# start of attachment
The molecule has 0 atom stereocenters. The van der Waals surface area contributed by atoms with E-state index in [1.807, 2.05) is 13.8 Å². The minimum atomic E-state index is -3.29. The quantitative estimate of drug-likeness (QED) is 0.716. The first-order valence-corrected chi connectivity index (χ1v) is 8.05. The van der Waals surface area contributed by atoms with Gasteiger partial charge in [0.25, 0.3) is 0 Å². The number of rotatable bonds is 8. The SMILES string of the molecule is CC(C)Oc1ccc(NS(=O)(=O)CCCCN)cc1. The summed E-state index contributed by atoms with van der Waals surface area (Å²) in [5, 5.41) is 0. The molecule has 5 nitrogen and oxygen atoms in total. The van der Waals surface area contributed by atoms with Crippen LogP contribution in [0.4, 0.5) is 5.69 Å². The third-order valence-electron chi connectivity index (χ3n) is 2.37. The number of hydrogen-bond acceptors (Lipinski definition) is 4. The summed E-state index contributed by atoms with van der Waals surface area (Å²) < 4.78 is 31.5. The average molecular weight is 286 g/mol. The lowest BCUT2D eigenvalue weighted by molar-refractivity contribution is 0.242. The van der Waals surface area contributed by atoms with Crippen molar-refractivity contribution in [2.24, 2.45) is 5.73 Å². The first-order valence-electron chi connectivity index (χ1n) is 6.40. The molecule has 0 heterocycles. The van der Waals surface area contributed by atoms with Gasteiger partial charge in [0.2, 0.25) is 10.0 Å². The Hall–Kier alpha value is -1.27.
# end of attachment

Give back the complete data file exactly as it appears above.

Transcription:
The molecule has 0 atom stereocenters. The van der Waals surface area contributed by atoms with E-state index in [1.807, 2.05) is 13.8 Å². The minimum atomic E-state index is -3.29. The quantitative estimate of drug-likeness (QED) is 0.716. The first-order valence-corrected chi connectivity index (χ1v) is 8.05. The van der Waals surface area contributed by atoms with Gasteiger partial charge in [0.25, 0.3) is 0 Å². The number of rotatable bonds is 8. The SMILES string of the molecule is CC(C)Oc1ccc(NS(=O)(=O)CCCCN)cc1. The summed E-state index contributed by atoms with van der Waals surface area (Å²) in [5, 5.41) is 0. The molecule has 5 nitrogen and oxygen atoms in total. The van der Waals surface area contributed by atoms with Crippen LogP contribution in [0.4, 0.5) is 5.69 Å². The third-order valence-electron chi connectivity index (χ3n) is 2.37. The number of hydrogen-bond acceptors (Lipinski definition) is 4. The summed E-state index contributed by atoms with van der Waals surface area (Å²) < 4.78 is 31.5. The average molecular weight is 286 g/mol. The lowest BCUT2D eigenvalue weighted by molar-refractivity contribution is 0.242. The van der Waals surface area contributed by atoms with Crippen molar-refractivity contribution in [2.24, 2.45) is 5.73 Å². The first-order valence-electron chi connectivity index (χ1n) is 6.40. The molecule has 0 heterocycles. The van der Waals surface area contributed by atoms with Gasteiger partial charge in [0.2, 0.25) is 10.0 Å². The Hall–Kier alpha value is -1.27.